Continuing down the path of evolutionary development, release time for OpenBSD 3.3 grows near. Pre-orders of CD sets are now being accepted and new t-shirt designs are up. More at OpenBSD Journal.
OpenBSD 3.3 Available for Pre-Order
2003-03-27 OpenBSD 8 Comments
I have used OpenBSD since 2.8. It is a great system. The current version, 3.2 has a chrooted Apache server, which was sort of a headache to get PHP/PEAR and MySQL working correctly without disabling the chrootedness, but I am impressed at the level of thought that has gone into the OS and can’t say enough good about it.
The thing I like most about OpenBSD is that I can have a secure server up and running in a matter of minutes and it is quite easy to configure (well, I say that now. When I first installed version 2.8, I think I felt otherwise. )
I agree fully with Iconoclast and would like to add the magnificent packetfilter (pf) the the list of fine things about OpenBSD. It is just soo easy to set up and yet soo powerful! The developers of OpenBSD are doing a really great job!
Cant wait to hear new song
OpenBSD orpheus 2.8 GENERIC#399 i386
4:24PM up 726 days, 23 hrs, 0 users, load averages: 0.34, 0.16, 0.10
As soon as 3.3 comes out, I should upgrade that machine. I think two years uptime is probably enough.
Of course OpenBSD’s main claim to fame has always been a rock solid secure server, but the OpenBSD team has also made great strides porting/including the latest desktop environments giving a person rock solid secure and private desktop.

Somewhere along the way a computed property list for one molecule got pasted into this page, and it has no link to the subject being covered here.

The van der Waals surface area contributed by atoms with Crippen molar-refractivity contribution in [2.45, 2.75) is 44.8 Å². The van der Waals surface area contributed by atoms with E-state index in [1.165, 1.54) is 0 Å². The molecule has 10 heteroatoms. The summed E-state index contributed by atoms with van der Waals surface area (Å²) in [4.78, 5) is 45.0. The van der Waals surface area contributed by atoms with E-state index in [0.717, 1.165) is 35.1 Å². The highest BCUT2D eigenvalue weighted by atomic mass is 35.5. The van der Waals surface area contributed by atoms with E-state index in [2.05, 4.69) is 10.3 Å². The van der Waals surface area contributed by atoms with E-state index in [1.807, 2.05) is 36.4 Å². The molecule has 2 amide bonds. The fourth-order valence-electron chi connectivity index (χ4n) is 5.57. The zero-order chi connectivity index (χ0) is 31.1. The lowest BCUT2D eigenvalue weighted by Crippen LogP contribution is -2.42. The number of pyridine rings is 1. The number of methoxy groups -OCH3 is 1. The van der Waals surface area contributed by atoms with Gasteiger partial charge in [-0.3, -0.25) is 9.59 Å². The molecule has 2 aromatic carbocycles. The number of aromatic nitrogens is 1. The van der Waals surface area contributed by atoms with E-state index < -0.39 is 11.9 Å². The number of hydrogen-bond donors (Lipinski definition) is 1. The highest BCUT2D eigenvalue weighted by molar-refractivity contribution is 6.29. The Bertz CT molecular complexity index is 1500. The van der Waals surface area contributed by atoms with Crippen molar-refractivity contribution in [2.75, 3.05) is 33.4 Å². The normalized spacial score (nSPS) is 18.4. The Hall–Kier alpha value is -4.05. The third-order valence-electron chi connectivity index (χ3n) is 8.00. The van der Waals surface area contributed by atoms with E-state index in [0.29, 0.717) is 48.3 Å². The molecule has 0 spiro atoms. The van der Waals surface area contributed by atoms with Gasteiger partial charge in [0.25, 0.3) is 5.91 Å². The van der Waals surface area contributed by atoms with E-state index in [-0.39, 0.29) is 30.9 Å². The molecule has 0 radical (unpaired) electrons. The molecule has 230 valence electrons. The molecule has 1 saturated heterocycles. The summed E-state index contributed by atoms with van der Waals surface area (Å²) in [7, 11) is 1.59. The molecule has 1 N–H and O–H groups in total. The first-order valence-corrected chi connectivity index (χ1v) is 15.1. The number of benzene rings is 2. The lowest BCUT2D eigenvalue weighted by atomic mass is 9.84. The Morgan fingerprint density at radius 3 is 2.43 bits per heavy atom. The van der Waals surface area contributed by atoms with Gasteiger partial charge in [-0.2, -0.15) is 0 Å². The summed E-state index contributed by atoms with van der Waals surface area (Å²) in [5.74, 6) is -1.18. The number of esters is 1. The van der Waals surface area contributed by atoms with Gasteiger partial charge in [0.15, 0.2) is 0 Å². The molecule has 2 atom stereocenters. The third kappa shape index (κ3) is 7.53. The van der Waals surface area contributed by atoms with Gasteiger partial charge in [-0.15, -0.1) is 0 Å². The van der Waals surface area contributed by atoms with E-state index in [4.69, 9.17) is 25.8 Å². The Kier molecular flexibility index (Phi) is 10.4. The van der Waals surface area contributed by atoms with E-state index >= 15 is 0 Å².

I still don’t understand what the great big hype about OpenBSD and its robust security. FreeBSD and NetBSD is every bit as secure as OpenBSD. As a matter of fact, NetBSD is probably even more secure than OpenBSD as far as the default install goes.
I’ve have not seen too many NetBSD or FreeBSD exploits out there other than exploits that affect all three flavors.
apparently you dont know to much
So, the fact that OpenBSD plows pragmatically through code and fix potential errors. Include many security features, such as non executable stack, enhanched gcc for stack protection, fixes holes long,long before they show up on bugtraq and similar things is ofcourse irrelevant ?
I second that. NetBSD is more secure in some cases; just because they dont advertize it like OpenBSD doesn’t mean they’re not doing anthing. There was a security hole on bugtraq just recently (the sun rpc xdr overflow one), where NetBSD fixed the problem back in 1997. They are very proactive about security too and 80% of the time, security holes in NetBSD affect OpenBSD as well (and vice versa in some cases). NetBSD also audits their code, but they don’t feel the need to announce it to the world, like OpenBSD.
There is a big difference between the projects’ security approaches. While OpenBSD tries to include all kinds of gadgets and counter mechanisms for security holes, the NetBSD folks code clean to begin with, so holes barely show up in the first place.
I don’t even understand why people preach about OpenBSD, and how stable and great it is. Most of OpenBSD’s drivers were ported from NetBSD, and most notably 7 out of OpenBSD’s 9 supported hardware platforms came from the NetBSD project. Still today, NetBSD has far more ported applications, drivers and hardware platforms than OpenBSD.
OpenBSD doesn’t even support SMP. NetBSD has SMP for i386, alpha, vax, sparc and sparc64 is in progress. You OpenBSD fanatics should really give NetBSD a try; the people on the mailing lists are nicer and the OS feels much like OpenBSD.